LOS ANGELES — Riquna Williams was shooting around with her teammates as usual after practice at L.A. Southwest College on Wednesday, the day after the WNBA announced that it was suspending her for 10 games without pay for her alleged role in a domestic violence incident that occurred in December in Florida.
The Sparks guard will remain with the team while she serves the suspension, Coach Derek Fisher said.
She was arrested on April 29 and faces felony charges involving the alleged assault of a woman with whom she had been in a relationship and allegedly threatening another person with a firearm. Williams has pleaded not guilty.
She was an unrestricted free agent at the time of her arrest, before the Sparks re-signed her on May 15 despite her pending legal matters.
With Cathy Engelbert, the league’s first commissioner, scheduled to begin her tenure Wednesday, the WNBA banned Williams for almost a third of the 34-game regular season, until the Sparks’ Aug. 22 home game against the Indiana Fever.
Terri Jackson, the Women’s National Basketball Players Association’s executive director, told the Associated Press that the association plans to file a grievance and seek an arbitrator’s review.
Stated Jackson: “We are disappointed with the league’s actions. There is an ongoing criminal proceeding and in fairness to the player, the league could have and should have awaited its completion before taking any action. Riquna has not had a fair opportunity to fully defend herself.”
Fisher said the Sparks have to respect the league’s decision and will remain supportive of Williams.
“These are not easy discussions or easy topics,” the Sparks’ first-year coach said. “We’re all sensitive to that from a lot of different perspectives. We just want to try and make sure, as an organization, that as best as we can to show respect and love to everybody, and we don’t want to disregard any people that are involved in (this) difficult matter.
“But Riquna is still going to be around our group as much as possible. We love her and support her. None of us are perfect, we each have done things that people could judge us or criticize us on, but Riquna is a strong woman, she’s going to learn and be better from this.”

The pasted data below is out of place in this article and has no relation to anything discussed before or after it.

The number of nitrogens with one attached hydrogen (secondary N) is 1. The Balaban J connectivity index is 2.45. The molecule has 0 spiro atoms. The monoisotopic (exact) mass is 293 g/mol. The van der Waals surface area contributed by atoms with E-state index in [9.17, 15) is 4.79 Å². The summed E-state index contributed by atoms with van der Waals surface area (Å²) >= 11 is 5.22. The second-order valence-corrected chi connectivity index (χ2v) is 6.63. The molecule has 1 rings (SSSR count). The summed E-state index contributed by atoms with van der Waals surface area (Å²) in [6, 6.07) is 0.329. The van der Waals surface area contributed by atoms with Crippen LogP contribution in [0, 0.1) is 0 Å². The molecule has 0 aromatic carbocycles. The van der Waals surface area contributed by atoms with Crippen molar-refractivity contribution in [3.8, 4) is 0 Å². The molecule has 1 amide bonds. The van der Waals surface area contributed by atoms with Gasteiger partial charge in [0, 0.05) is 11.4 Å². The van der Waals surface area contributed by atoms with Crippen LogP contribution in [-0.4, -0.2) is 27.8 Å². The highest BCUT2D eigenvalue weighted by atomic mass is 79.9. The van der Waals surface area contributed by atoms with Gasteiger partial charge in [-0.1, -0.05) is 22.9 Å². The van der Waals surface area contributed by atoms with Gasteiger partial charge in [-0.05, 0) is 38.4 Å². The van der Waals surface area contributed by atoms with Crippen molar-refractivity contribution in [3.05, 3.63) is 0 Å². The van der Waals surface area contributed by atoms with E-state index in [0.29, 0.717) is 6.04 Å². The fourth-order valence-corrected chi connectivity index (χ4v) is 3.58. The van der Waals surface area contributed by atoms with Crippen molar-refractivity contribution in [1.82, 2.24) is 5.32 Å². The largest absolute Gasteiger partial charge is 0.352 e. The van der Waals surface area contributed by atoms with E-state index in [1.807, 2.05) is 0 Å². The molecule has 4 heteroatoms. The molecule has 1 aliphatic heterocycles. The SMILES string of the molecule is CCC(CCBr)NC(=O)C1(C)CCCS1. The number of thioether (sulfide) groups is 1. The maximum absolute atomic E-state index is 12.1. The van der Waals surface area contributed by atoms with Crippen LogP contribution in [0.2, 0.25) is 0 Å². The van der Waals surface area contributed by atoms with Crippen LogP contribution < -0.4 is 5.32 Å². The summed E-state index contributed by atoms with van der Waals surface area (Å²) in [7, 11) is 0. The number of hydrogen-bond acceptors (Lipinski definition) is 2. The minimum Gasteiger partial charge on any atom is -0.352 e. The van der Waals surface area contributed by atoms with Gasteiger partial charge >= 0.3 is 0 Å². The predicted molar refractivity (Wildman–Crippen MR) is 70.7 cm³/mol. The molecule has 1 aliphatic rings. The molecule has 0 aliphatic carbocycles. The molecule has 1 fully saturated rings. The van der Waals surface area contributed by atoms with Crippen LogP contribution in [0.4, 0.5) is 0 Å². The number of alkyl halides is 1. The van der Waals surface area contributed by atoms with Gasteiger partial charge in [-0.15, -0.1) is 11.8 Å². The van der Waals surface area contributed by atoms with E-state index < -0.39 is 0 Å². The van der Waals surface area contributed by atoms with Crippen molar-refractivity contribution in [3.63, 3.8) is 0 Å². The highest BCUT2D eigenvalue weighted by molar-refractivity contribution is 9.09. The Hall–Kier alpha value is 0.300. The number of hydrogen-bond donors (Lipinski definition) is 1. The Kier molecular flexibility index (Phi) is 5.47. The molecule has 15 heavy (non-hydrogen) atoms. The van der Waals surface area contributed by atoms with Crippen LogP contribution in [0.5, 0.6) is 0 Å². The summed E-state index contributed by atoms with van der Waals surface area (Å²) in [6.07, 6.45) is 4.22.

Like Fisher, forward Chiney Ogwumike spoke carefully about the matter, expressing support for her teammate – and resolve to continue to play well despite challenges presented by an ever-diminishing roster.
With Candace Parker (ankle), Alana Beard (hamstring), Alexis Jones (knee) and Maria Vadeeva (knee) all out with injuries, the Sparks (9-7) could have just seven available players when they take the court for an early 12:30 p.m. game Thursday against the Dallas Wings (5-12) at Staples Center.
“Just being on the inside, when people go through personal situations, it’s tough,” Ogwumike said. “But for her to deal with that, our whole team has really been proud of her, because we have jobs at the end of the day. And for her to come ready, be team-first, and be a selfless player and to also help us get wins while dealing with the situation – which is unfortunate – is not easy for anyone to deal with.
“And for us, it’s one of those things where we have to think about, as a team, ‘OK, we’re down another player? Who’s gonna step up?’”
Derek Fisher on the WNBA’s 10-game suspension of Sparks guard Riquna Williams. pic.twitter.com/1ZW9SUXtfO
— Mirjam Swanson (@MirjamSwanson) July 17, 2019